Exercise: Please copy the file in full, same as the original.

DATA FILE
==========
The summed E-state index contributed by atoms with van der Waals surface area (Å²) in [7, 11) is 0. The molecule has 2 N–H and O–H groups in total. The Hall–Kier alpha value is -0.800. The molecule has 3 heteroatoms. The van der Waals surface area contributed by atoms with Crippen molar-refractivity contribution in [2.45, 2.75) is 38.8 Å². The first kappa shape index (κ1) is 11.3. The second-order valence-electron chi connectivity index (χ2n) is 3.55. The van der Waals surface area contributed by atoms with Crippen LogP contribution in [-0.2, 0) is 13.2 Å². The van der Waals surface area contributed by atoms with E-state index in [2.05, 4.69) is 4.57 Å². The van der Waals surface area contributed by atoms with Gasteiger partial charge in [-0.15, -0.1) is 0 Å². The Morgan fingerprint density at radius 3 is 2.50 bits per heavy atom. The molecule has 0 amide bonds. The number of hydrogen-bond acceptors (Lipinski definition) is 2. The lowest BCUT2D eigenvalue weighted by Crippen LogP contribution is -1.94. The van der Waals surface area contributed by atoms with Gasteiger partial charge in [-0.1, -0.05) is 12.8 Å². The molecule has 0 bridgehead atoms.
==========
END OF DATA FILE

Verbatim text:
The summed E-state index contributed by atoms with van der Waals surface area (Å²) in [7, 11) is 0. The molecule has 2 N–H and O–H groups in total. The Hall–Kier alpha value is -0.800. The molecule has 3 heteroatoms. The van der Waals surface area contributed by atoms with Crippen molar-refractivity contribution in [2.45, 2.75) is 38.8 Å². The first kappa shape index (κ1) is 11.3. The second-order valence-electron chi connectivity index (χ2n) is 3.55. The van der Waals surface area contributed by atoms with Crippen LogP contribution in [-0.2, 0) is 13.2 Å². The van der Waals surface area contributed by atoms with E-state index in [2.05, 4.69) is 4.57 Å². The van der Waals surface area contributed by atoms with Gasteiger partial charge in [-0.15, -0.1) is 0 Å². The Morgan fingerprint density at radius 3 is 2.50 bits per heavy atom. The molecule has 0 amide bonds. The number of hydrogen-bond acceptors (Lipinski definition) is 2. The lowest BCUT2D eigenvalue weighted by Crippen LogP contribution is -1.94. The van der Waals surface area contributed by atoms with Gasteiger partial charge in [-0.1, -0.05) is 12.8 Å². The molecule has 0 bridgehead atoms.